Brisbane’s Hawkmoon have new album coming out next month. Ahead of the full release, the Aussie rockers are streaming a new single, ‘Speed of Dark’, which you can hear in full below.
There are thousands of acoustic singer songwriters out there sharing tales of broken relationships and personal travelogues – those all important journeys of the heart, if you will. On ‘More Scared Than Me’, Australia’s Bec Stevens takes folk pop into very outspoken territory, very much as Frank Turner did on his best-selling break up record ‘Tape Deck Heart’. This is not new ground for folk music, but when delivering such familiar themes from a female perspective, Stevens’s work comes across with an unflinching honesty, resulting in a short collection of songs which should resonate with many listeners.
There have been some great stoner and doom bands surface over the first part of the twenty first century. Whether recycling straight up Sabbath-isms, or channelling Fu Manchu-esque dusty grooves that sound like they’ve been borne from a sweaty, clapped out van, this unashamedly retro sub genre of metal rarely disappoints. It’s so often predictable, but that doesn’t diminish from it’s overall power.
Every once in a while, a band appears on the scene that – although still treading a very familiar path – also seems to raise the bar. Such is the case with Devil Electric, a four piece stoner metal outfit from Melbourne whose riffs are so big, they could cause a tremor somewhere in the outback. Their 2016 EP, was hugely enjoyable, but their first full length exceeds expectations.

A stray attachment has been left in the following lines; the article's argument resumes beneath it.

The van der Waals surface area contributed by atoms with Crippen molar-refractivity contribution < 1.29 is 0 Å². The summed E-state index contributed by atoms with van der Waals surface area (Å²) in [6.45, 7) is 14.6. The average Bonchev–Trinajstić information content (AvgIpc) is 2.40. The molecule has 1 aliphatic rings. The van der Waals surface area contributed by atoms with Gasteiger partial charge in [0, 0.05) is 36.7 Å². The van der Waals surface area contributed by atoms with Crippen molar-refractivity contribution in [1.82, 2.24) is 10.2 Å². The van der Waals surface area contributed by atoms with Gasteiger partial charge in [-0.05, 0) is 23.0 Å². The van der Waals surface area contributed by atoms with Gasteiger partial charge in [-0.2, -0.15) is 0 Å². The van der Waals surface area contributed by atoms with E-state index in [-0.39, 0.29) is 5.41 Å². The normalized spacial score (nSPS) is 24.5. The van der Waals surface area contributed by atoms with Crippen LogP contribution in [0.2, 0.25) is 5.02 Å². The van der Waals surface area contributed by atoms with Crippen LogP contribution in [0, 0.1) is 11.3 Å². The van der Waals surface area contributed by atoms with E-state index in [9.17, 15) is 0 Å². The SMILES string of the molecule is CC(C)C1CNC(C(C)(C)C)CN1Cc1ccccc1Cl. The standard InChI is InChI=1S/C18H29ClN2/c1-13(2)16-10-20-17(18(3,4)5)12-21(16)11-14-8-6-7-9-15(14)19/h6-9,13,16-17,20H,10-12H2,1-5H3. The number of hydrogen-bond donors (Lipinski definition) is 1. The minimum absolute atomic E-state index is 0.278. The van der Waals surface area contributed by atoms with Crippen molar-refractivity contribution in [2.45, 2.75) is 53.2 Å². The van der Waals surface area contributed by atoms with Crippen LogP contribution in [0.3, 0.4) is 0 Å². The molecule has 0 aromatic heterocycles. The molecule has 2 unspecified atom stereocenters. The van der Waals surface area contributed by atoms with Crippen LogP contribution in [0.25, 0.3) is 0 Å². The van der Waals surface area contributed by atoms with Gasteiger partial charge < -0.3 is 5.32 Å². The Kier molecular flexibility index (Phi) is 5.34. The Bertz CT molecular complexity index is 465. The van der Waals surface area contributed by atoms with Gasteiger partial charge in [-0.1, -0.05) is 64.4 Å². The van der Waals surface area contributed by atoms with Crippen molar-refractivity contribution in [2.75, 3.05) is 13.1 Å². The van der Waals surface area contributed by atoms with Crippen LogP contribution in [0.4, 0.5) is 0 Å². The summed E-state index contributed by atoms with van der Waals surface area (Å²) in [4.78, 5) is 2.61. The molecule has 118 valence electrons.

Australia isn’t necessarily the first place you think of when it comes to country music. Aside from Keith Urban, the antipodeans haven’t necessarily had many country music exports since the 60s, but over the years they’ve constantly nurtured their own homegrown scene. Queensland native Kasey Curwen – professionally known as Kasey-Michelle – really grabs a hold of the poppier end of the genre to provide the core sound for her debut EP ‘Young & Reckless’. It isn’t the work of a country purist but, that said, most of this release is still going to be far too country for those who come out in hives at the merest hint of a knee-high boot, and run for the desert plains screaming at the threat of a newer country music and it’s shiny pop fusions. Those who like a bit of a country influence, on the other hand, are likely to find at least two unpolished diamonds within this EP’s five songs.
This debut EP from Wesley Fuller is gloriously retro. Almost everything about it – from the 70s musical influences to the garish 80s artwork and Fuller’s own fashion sense – has at least one foot in the dirt of the past. The Aussie singer songwriter so loves retro synths and glam rock stomps, bubblegum choruses and power pop guitars and while his work rarely displays the kind of perfection you’d find from, say, Mike Viola or the vastly underrated David Myhr, ‘Melvista’ presents five tracks of guitar oriented pop that should appeal to those whom reach for Pezband and Off Broadway (USA) records on a semi-regular basis.